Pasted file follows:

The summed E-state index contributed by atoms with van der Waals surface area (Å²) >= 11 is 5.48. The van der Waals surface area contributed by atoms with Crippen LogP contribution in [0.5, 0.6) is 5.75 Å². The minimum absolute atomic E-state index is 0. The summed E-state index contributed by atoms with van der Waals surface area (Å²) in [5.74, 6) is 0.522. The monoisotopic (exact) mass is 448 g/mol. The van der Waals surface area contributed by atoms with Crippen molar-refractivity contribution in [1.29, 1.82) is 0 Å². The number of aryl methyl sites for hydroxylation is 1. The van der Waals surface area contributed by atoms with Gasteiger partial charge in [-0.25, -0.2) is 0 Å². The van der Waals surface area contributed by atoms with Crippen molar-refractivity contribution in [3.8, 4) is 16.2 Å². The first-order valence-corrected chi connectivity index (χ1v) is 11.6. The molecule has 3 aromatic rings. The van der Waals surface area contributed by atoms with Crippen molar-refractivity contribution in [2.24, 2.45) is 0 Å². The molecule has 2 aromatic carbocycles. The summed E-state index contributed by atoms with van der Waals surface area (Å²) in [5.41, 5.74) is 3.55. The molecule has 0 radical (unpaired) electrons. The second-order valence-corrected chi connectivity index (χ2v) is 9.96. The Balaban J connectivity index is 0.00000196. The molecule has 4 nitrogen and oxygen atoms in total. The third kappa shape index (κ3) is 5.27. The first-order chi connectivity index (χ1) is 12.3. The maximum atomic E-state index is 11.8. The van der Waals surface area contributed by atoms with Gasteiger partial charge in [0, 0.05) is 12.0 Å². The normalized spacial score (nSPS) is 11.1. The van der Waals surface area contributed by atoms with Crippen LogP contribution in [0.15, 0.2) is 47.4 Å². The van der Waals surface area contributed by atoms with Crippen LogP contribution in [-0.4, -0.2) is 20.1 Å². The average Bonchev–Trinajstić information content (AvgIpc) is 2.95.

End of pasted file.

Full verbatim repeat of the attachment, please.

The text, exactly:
The summed E-state index contributed by atoms with van der Waals surface area (Å²) >= 11 is 5.48. The van der Waals surface area contributed by atoms with Crippen LogP contribution in [0.5, 0.6) is 5.75 Å². The minimum absolute atomic E-state index is 0. The summed E-state index contributed by atoms with van der Waals surface area (Å²) in [5.74, 6) is 0.522. The monoisotopic (exact) mass is 448 g/mol. The van der Waals surface area contributed by atoms with Crippen molar-refractivity contribution in [1.29, 1.82) is 0 Å². The number of aryl methyl sites for hydroxylation is 1. The van der Waals surface area contributed by atoms with Gasteiger partial charge in [-0.25, -0.2) is 0 Å². The van der Waals surface area contributed by atoms with Crippen molar-refractivity contribution in [3.8, 4) is 16.2 Å². The first-order valence-corrected chi connectivity index (χ1v) is 11.6. The molecule has 3 aromatic rings. The van der Waals surface area contributed by atoms with Crippen molar-refractivity contribution in [2.24, 2.45) is 0 Å². The molecule has 2 aromatic carbocycles. The summed E-state index contributed by atoms with van der Waals surface area (Å²) in [5.41, 5.74) is 3.55. The molecule has 0 radical (unpaired) electrons. The second-order valence-corrected chi connectivity index (χ2v) is 9.96. The Balaban J connectivity index is 0.00000196. The molecule has 4 nitrogen and oxygen atoms in total. The third kappa shape index (κ3) is 5.27. The first-order chi connectivity index (χ1) is 12.3. The maximum atomic E-state index is 11.8. The van der Waals surface area contributed by atoms with Gasteiger partial charge in [0, 0.05) is 12.0 Å². The normalized spacial score (nSPS) is 11.1. The van der Waals surface area contributed by atoms with Crippen LogP contribution in [0.15, 0.2) is 47.4 Å². The van der Waals surface area contributed by atoms with Crippen LogP contribution in [-0.4, -0.2) is 20.1 Å². The average Bonchev–Trinajstić information content (AvgIpc) is 2.95.